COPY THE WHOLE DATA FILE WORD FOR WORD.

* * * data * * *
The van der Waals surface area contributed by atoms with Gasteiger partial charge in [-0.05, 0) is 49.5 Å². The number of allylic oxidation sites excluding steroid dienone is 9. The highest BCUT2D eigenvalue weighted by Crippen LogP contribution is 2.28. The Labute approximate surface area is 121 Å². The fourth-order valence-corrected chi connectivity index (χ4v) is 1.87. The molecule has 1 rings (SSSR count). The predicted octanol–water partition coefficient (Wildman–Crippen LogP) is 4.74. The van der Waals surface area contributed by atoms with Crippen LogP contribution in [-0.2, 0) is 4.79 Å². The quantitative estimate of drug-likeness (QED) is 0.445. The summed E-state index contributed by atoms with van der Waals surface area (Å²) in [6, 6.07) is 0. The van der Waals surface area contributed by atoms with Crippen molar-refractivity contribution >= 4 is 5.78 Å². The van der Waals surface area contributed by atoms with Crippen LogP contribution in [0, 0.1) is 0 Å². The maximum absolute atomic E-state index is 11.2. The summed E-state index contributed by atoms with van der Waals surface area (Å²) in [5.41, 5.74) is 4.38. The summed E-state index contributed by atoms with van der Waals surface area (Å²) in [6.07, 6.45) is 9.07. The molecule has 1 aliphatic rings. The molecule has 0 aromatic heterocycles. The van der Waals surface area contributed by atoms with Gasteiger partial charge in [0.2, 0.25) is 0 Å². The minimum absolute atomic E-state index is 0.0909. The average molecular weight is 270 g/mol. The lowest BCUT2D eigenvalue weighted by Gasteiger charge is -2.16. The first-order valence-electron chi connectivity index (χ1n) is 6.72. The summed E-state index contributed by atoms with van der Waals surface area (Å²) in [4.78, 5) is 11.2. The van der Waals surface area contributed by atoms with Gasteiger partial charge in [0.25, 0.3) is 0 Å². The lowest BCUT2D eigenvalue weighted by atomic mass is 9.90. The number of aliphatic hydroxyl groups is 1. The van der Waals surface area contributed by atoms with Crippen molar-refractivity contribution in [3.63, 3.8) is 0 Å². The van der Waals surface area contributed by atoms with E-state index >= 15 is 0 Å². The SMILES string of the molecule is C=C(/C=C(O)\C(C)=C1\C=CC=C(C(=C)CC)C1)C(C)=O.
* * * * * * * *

The van der Waals surface area contributed by atoms with Gasteiger partial charge in [-0.05, 0) is 49.5 Å². The number of allylic oxidation sites excluding steroid dienone is 9. The highest BCUT2D eigenvalue weighted by Crippen LogP contribution is 2.28. The Labute approximate surface area is 121 Å². The fourth-order valence-corrected chi connectivity index (χ4v) is 1.87. The molecule has 1 rings (SSSR count). The predicted octanol–water partition coefficient (Wildman–Crippen LogP) is 4.74. The van der Waals surface area contributed by atoms with Crippen LogP contribution in [-0.2, 0) is 4.79 Å². The quantitative estimate of drug-likeness (QED) is 0.445. The summed E-state index contributed by atoms with van der Waals surface area (Å²) in [6, 6.07) is 0. The van der Waals surface area contributed by atoms with Crippen molar-refractivity contribution >= 4 is 5.78 Å². The van der Waals surface area contributed by atoms with Crippen LogP contribution in [0, 0.1) is 0 Å². The maximum absolute atomic E-state index is 11.2. The summed E-state index contributed by atoms with van der Waals surface area (Å²) in [5.41, 5.74) is 4.38. The summed E-state index contributed by atoms with van der Waals surface area (Å²) in [6.07, 6.45) is 9.07. The molecule has 1 aliphatic rings. The molecule has 0 aromatic heterocycles. The van der Waals surface area contributed by atoms with Gasteiger partial charge in [0.2, 0.25) is 0 Å². The minimum absolute atomic E-state index is 0.0909. The average molecular weight is 270 g/mol. The lowest BCUT2D eigenvalue weighted by Gasteiger charge is -2.16. The first-order valence-electron chi connectivity index (χ1n) is 6.72. The summed E-state index contributed by atoms with van der Waals surface area (Å²) in [4.78, 5) is 11.2. The van der Waals surface area contributed by atoms with Gasteiger partial charge in [0.25, 0.3) is 0 Å². The lowest BCUT2D eigenvalue weighted by atomic mass is 9.90. The number of aliphatic hydroxyl groups is 1. The van der Waals surface area contributed by atoms with Crippen molar-refractivity contribution in [3.63, 3.8) is 0 Å². The van der Waals surface area contributed by atoms with E-state index >= 15 is 0 Å². The SMILES string of the molecule is C=C(/C=C(O)\C(C)=C1\C=CC=C(C(=C)CC)C1)C(C)=O.